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Sunak says his 'most pressing priority' is to stop small boats crossing the Channel

British Prime Minister Rishi Sunak departs 10 Downing Street on November 09, 2022 [Wiktor Szymanowicz/Anadolu Agency]
British Prime Minister Rishi Sunak departs 10 Downing Street on November 09, 2022 [Wiktor Szymanowicz/Anadolu Agency]

British Prime Minister Rishi Sunak has said that his "most pressing priority" is to stop small boats crossing the English Channel and arriving in the UK.

Sunak's promise to get a grip on illegal migration comes as the PM announced a deal between Britain and France to help prevent refugees from crossing the Channel.

Under the new deal, the UK will pay France an extra $10 million to buy drones, night vision equipment, CCTV and detection dogs as well as employ more French officers to patrol beaches.

Sunak suggested that capping the annual number of refugees the UK accepts was no longer a priority and neither was expanding foreign visas to allow more foreign workers to make up workforce gaps in the UK.

"When it comes to migration more generally, I do think that the absolute priority that the British people have right now, as do I, is to grip illegal migration," Sunak told journalists.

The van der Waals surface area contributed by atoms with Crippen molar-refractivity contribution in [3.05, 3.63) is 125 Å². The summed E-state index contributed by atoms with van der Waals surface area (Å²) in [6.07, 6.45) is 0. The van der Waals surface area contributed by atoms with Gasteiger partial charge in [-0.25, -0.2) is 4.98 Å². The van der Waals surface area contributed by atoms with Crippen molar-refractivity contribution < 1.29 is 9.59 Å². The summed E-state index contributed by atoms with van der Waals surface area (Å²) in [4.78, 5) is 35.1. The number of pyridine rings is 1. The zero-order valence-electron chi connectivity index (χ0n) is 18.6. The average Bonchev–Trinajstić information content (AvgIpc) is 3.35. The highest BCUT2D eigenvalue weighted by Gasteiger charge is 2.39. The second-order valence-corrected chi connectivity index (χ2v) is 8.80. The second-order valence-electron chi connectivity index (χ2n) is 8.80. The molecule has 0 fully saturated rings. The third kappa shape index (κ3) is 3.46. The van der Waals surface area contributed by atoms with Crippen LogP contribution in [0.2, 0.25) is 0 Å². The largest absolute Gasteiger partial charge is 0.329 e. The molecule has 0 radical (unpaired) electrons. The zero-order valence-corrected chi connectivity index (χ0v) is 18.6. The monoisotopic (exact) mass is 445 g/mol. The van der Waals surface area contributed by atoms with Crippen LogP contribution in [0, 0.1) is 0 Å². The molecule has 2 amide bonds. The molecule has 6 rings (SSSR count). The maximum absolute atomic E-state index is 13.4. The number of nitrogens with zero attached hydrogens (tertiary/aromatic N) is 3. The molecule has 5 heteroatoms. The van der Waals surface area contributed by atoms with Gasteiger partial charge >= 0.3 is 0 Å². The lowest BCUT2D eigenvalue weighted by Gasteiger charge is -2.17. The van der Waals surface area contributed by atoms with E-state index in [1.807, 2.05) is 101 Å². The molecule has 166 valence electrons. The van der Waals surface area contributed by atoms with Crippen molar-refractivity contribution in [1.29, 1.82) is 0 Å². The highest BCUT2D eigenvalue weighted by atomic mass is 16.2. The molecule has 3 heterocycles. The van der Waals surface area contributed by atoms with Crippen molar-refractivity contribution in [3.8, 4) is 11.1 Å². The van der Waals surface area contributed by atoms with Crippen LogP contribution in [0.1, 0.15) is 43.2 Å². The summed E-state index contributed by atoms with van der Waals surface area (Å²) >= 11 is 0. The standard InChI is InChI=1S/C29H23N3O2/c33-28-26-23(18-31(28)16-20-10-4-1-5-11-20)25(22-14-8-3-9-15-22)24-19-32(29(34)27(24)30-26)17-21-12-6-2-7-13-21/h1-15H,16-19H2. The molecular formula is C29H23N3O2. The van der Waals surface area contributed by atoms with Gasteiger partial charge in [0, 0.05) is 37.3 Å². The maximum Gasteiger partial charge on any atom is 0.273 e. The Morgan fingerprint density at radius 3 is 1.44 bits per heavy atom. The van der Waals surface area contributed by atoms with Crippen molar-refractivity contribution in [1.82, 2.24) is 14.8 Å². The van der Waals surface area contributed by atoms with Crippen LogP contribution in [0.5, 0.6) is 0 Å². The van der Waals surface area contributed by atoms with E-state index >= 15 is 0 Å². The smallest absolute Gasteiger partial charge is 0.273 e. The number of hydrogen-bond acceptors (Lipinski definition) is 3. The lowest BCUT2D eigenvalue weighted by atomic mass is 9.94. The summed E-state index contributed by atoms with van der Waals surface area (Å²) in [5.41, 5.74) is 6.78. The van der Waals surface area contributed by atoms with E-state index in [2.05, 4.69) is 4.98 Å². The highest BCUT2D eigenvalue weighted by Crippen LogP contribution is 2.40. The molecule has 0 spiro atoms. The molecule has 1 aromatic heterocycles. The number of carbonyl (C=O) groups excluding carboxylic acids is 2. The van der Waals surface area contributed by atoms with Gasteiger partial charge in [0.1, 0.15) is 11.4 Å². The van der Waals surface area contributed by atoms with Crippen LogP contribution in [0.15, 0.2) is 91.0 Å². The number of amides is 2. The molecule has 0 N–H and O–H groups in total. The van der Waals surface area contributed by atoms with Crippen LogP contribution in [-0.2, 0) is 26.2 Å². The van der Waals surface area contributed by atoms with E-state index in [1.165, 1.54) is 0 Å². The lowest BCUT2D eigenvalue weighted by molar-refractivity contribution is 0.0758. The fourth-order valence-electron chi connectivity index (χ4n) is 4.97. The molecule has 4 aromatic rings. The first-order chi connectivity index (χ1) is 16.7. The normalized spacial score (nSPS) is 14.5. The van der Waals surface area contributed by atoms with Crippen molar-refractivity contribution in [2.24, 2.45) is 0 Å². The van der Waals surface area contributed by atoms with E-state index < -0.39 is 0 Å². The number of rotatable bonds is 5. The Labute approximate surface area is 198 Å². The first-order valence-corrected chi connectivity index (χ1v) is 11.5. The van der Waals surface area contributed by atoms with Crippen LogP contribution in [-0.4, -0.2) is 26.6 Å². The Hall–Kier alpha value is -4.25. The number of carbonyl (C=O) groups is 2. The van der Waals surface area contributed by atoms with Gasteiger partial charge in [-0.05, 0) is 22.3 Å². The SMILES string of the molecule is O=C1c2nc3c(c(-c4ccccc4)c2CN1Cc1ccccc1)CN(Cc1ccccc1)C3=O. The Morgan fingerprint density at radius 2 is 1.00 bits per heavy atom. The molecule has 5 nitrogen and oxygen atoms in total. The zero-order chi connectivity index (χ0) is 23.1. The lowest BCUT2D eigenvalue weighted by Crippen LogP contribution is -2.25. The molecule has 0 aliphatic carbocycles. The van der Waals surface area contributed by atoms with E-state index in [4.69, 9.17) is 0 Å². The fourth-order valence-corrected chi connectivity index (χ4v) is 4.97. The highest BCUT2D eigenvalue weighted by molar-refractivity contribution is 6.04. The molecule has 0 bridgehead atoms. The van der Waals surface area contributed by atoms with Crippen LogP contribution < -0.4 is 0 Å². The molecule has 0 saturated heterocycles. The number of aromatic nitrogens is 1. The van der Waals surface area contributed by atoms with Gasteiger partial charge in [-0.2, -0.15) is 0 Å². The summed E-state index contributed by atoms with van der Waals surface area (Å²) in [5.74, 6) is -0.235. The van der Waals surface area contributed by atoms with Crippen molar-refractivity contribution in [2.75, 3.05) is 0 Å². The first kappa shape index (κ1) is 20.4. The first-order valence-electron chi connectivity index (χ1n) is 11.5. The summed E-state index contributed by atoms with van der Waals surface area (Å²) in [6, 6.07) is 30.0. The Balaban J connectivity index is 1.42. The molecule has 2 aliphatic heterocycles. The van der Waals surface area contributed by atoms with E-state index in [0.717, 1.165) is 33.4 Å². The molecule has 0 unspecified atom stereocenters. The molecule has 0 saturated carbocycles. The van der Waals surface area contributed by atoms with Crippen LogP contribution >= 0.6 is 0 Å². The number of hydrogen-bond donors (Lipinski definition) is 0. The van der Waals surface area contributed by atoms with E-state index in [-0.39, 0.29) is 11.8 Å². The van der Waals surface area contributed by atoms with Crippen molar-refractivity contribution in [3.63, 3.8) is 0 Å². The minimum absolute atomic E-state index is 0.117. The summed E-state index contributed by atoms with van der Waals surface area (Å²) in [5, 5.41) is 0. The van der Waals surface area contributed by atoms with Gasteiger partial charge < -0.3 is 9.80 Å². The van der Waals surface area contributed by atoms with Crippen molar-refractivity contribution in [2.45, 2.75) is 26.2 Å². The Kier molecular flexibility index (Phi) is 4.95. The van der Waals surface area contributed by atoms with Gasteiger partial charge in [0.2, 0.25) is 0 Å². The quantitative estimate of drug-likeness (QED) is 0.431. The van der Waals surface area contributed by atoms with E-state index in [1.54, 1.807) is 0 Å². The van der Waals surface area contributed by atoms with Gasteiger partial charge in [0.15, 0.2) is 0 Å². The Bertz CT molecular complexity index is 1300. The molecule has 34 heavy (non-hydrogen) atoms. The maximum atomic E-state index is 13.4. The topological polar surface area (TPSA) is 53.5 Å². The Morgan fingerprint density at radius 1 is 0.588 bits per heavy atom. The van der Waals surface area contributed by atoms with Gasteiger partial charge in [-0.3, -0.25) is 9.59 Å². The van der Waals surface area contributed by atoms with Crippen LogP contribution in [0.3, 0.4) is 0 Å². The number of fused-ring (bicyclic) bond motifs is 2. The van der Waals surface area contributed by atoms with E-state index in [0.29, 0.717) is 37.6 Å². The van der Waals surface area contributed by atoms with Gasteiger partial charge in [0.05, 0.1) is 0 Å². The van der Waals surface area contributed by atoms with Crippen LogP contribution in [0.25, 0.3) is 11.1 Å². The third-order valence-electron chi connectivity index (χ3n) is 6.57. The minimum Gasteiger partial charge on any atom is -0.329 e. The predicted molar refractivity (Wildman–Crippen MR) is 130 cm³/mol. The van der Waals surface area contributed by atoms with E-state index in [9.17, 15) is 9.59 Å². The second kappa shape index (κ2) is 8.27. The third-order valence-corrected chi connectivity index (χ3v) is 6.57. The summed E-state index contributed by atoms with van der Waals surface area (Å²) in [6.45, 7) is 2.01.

READ: Refugee Council criticises France-UK deal on immigration

"I made a commitment that I would grip it in the summer. And I can tell you that I've spent more time working on that than anything else, other than obviously the Autumn Statement, over the past couple of weeks."

As the France-UK deal was signed, the Refugee Council said that there is an asylum backlog crisis which has left people in limbo for years, and whilst these delays to processing have gotten worse, the number of asylum claims has stayed roughly the same.

According to the council, a third of all people waiting for an initial decision on their asylum claim have been waiting for between one and five years.

In July, Sunak pledged to pursue a further Rwanda-style deal if he won the Conservative Party leadership race in September.

He said he would take back control of the UK's borders and reform the country's "broken asylum laws."

Sunak's focus then was on Channel crossings. "These are not bad people," he said in a tweet. "But it makes a mockery of our system and in the current chaotic free world this is simply no way for a serious country to run itself."

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